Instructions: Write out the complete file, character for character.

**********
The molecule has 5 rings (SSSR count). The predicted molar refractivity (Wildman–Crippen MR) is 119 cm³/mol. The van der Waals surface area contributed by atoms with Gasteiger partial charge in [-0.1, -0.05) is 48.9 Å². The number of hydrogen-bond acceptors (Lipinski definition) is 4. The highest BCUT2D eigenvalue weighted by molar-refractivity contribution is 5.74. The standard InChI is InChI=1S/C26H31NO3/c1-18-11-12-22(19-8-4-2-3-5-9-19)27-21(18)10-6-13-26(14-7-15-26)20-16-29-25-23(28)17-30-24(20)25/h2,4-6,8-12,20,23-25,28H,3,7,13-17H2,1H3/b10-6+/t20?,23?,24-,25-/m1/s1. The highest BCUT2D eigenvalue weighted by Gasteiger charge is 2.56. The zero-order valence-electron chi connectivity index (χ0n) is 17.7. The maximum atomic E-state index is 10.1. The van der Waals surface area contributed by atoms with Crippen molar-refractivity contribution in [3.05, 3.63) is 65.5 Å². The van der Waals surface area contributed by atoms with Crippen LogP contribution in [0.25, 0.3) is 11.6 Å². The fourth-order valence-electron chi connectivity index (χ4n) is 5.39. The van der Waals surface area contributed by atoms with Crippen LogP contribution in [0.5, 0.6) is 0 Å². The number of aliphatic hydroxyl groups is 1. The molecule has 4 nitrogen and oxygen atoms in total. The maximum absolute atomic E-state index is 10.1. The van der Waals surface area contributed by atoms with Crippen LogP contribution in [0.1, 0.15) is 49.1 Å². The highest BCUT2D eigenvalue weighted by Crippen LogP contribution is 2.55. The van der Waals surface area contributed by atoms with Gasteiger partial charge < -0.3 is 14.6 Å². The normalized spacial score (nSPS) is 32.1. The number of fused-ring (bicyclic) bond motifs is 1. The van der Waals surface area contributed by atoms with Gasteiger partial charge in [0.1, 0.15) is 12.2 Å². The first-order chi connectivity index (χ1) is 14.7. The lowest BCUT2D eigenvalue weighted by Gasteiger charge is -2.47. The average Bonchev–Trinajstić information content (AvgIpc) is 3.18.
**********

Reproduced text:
The molecule has 5 rings (SSSR count). The predicted molar refractivity (Wildman–Crippen MR) is 119 cm³/mol. The van der Waals surface area contributed by atoms with Gasteiger partial charge in [-0.1, -0.05) is 48.9 Å². The number of hydrogen-bond acceptors (Lipinski definition) is 4. The highest BCUT2D eigenvalue weighted by molar-refractivity contribution is 5.74. The standard InChI is InChI=1S/C26H31NO3/c1-18-11-12-22(19-8-4-2-3-5-9-19)27-21(18)10-6-13-26(14-7-15-26)20-16-29-25-23(28)17-30-24(20)25/h2,4-6,8-12,20,23-25,28H,3,7,13-17H2,1H3/b10-6+/t20?,23?,24-,25-/m1/s1. The highest BCUT2D eigenvalue weighted by Gasteiger charge is 2.56. The zero-order valence-electron chi connectivity index (χ0n) is 17.7. The maximum atomic E-state index is 10.1. The van der Waals surface area contributed by atoms with Crippen molar-refractivity contribution in [3.05, 3.63) is 65.5 Å². The van der Waals surface area contributed by atoms with Crippen LogP contribution in [0.25, 0.3) is 11.6 Å². The fourth-order valence-electron chi connectivity index (χ4n) is 5.39. The van der Waals surface area contributed by atoms with Crippen LogP contribution in [0.5, 0.6) is 0 Å². The number of aliphatic hydroxyl groups is 1. The molecule has 4 nitrogen and oxygen atoms in total. The maximum absolute atomic E-state index is 10.1. The van der Waals surface area contributed by atoms with Crippen LogP contribution in [0.1, 0.15) is 49.1 Å². The highest BCUT2D eigenvalue weighted by Crippen LogP contribution is 2.55. The van der Waals surface area contributed by atoms with Gasteiger partial charge < -0.3 is 14.6 Å². The normalized spacial score (nSPS) is 32.1. The number of fused-ring (bicyclic) bond motifs is 1. The van der Waals surface area contributed by atoms with Gasteiger partial charge in [0.1, 0.15) is 12.2 Å². The first-order chi connectivity index (χ1) is 14.7. The lowest BCUT2D eigenvalue weighted by Gasteiger charge is -2.47. The average Bonchev–Trinajstić information content (AvgIpc) is 3.18.